Heroes Volume Five, Chapter Seven: Strange Attractors

In the totally made-up small town of Cainan, Georgia (you can tell it’s evil, because it has “Cain” in the name), Noah Bennet watches while Jeremy, the kid who killed his parents last episode, is booked on suspicion of, y’know, killing his parents. The sheriff is being a dickwad to Noah, who (unconvincingly) tries to pass himself off as a family friend, but honestly, the sheriff shouldn’t go about releasing newly-orphaned teens into the custody of unrelated strangers. Noah calls Tracy for help, and she speeds into town in her cute car, and they exchange the de rigueur “I can get a latte here, right?” banter of all television city folk stranded in a backwater town. Noah persuades Tracy to pretend to be Jeremy’s aunt. Tracy is initially reluctant, because nobody involved with this show has sorted her motivations out yet and she can’t remember if she’s supposed to be good or evil this week, but she eventually agrees.

Tracy introduces herself to Jeremy and bonds with him over how much it sucks when you accidentally kill someone with your way-cool super-power. Noah tries to get the sheriff to release Jeremy to Tracy, but the sheriff is hell-bent on keeping him in custody. Tracy calls someone named “Dennis” to ask for a favor and is then interrupted by the sudden appearance of Samuel, who slinks around and introduces himself. He transports her to the carnival, and when Tracy asks where she is, Samuel replies, yep, “Home.”

Samuel shows Tracy around, rambling on about his whole one-big-family thing, then passes her off to Lydia. As Tracy departs with Lydia, Sylar approaches Samuel and tells him he remembers Tracy… but it’s Nathan’s memory of Tracy, not Sylar’s.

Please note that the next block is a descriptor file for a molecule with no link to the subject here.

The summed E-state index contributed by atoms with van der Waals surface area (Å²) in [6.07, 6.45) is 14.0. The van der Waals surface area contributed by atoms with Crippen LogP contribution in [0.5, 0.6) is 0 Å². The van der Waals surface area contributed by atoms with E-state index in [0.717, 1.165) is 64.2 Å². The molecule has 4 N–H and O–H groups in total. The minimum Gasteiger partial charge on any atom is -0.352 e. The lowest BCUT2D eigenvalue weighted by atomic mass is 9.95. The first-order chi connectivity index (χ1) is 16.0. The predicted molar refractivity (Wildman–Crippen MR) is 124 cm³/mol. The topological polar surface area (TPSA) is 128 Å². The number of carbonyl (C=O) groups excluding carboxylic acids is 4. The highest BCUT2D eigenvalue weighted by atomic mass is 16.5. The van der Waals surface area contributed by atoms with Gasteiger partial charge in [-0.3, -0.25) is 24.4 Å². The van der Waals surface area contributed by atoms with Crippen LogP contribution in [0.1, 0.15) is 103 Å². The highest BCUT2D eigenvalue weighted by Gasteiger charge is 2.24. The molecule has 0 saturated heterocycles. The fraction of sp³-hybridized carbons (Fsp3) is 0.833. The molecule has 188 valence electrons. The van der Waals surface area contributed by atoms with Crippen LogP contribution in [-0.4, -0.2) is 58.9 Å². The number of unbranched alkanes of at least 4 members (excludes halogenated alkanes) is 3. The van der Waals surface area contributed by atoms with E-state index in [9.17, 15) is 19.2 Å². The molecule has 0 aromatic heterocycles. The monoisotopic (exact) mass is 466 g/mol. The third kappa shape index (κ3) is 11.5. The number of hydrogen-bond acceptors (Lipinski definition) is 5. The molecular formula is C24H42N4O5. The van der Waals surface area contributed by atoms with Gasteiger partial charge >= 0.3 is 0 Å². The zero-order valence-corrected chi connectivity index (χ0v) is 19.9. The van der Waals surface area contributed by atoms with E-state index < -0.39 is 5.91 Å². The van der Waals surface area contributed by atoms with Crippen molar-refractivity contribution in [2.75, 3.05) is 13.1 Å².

Tracy returns to Cainan, where she and Noah arrange for Jeremy’s release. Noah has set up a new identity for Jeremy in Georgetown, and Tracy will be on hand to help him control his ability. They try to escort him out of the sheriff station and to the car, but there’s a lynch mob waiting outside. When they get physical, Jeremy kills someone with his touch. Noah tries to get Jeremy to use his ability to bring him back to life, but Jeremy refuses and walks back into the police station instead.

Later, the sheriff discovers his deputies have secretly removed Jeremy from the prison. They wrap chains around his legs and drag him to his death behind a pickup truck.

No, Heroes. You don’t get to do that crap. You don’t get to evoke the horrific racially-motivated lynching traditions of the deep south (including the more contemporary dragging death of James Byrd, Jr.) in the service of your half-assed little show. Drawing parallels between made-up characters with made-up super-powers and horrific real-world hate crimes doesn’t give your show more depth, because... there's no parallel that can be drawn.

Tracy and Noah find Jeremy’s body, and Noah kicks himself for not being able to protect him like he promised. Tracy heads off to her car, and Noah slouches off in the opposite direction, and… I guess they just leave Jeremy lying in the middle of the road? Tracy pulls out a spinning compass, obviously given to her by Samuel, and looks at it.

Samuel stands in the middle of the road and waves his arms. The sheriff station crumbles into dust.

Arlington University: Claire and Gretchen discuss the World’s Least Erotic and Most Over-Hyped Kiss. Claire says she doesn’t want to mess up her only chance at an ordinary life by dabbling in lesbianism. Hey, Claire? Get over yourself. A bunch of masked strangers burst into the room, and Claire starts beating them up, but it’s just Becky and her sorority sisters, kidnapping them for the start of rush.